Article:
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aj_yz426

Shell Rotella at 2.4 hrs

15 posts in this topic

More FYI for anyone interested, but I also have questions at the bottom if anyone can help interpret this.

Shell Rotella 15W40 oil tested at 2.4 hours on the hour meter (report says 2 but I guess they didn't care about 10ths of hours when I wrote down 2.4).

2001 yz426, after riding in very sandy conditions, basically a big sand dune with lots of hill climbs and single track around an old ski hill(Black lake ORV scramble area in Michigan). Very dry dusty and fine sand that day.

rotella.jpg

Here are my questions:

1) The report says copper could come from bearing wear or the combination of silicon, copper and lead could be in dirt that is getting past the air filter. I also had a fresh clean and oiled uni foam air filter. I never have run race gas or supplements with lead. I still use hiflofiltro brass screen oil filters since I got a bunch with the bike when I bought it (I know they are not good and I'm ordering a Scott's now). Could the brass mesh filters contribute to the copper,lead or silicon in any way?

2) Lead seems pretty high. I never used race gas, but the guy I bought it from told me he had used a 50/50 mix of race/pump gas, could that leave traces of lead this far out? Its had many tanks of pump gas through it over the last 6 months I've had it, but I guess its never been fully drained dry.

3) Is sand/dirt the only cause of high silicon?

4) The viscosity at 100C is 12.3, I believe 40 wt oil should be at least 12.5 so its just out of grade at 2.4 hours, right? This supports a 2 hour change interval if I continue to use this oil.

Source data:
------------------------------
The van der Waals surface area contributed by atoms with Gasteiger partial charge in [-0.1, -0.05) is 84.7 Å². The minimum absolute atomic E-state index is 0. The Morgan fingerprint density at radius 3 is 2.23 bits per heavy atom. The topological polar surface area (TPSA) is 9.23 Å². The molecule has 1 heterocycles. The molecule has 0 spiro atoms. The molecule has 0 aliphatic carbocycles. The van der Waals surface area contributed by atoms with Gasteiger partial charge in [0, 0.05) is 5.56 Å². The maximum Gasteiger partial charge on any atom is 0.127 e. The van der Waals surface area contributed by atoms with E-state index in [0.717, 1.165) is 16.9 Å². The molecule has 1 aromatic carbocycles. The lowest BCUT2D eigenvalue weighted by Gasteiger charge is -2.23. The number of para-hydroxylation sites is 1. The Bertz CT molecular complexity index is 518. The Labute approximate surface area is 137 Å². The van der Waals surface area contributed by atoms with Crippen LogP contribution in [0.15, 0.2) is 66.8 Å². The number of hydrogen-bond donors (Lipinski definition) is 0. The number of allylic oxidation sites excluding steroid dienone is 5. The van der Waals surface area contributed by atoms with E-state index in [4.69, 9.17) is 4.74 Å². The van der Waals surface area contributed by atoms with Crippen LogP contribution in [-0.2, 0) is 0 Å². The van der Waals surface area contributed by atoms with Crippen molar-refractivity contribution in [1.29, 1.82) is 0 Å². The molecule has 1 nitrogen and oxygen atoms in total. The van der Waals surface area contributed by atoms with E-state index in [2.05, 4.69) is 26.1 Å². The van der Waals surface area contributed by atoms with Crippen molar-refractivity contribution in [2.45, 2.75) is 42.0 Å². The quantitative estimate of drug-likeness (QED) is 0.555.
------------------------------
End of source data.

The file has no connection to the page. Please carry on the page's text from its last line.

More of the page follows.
Thanks

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1&2) The metals aren't really elevated that much. There aren't any bearings in the YZ that I can think of readily that have any copper in them, but there is the clutch, and many aluminum alloys contain both copper & silicon, along with other metals. Frankly, I'm surprised there isn't more iron with the transmission involved. I don't see much there to be real worried over. If you forced any old carbon into the oil, it could have carried deposited lead with it.

3)No. Like I said, where there is elevated copper and aluminum, you'd expect a little silicon to go with it.

4) There's a little disagreement about exactly where 40 ends, and 30 starts, but whether it's 12.1 or 12.5, it's close to the bottom of the range. Unless I am mistaken, Blackstone uses SUS viscosity testing, then does a conversion of the SUS numbers to yield centistokes (my apologies if this is incorrect). The trouble with that is that SUS testing is a wee bit fuzzier than true cSt testing, but the equipment is much easier to afford and use. It would be interesting to know what the oil started out at.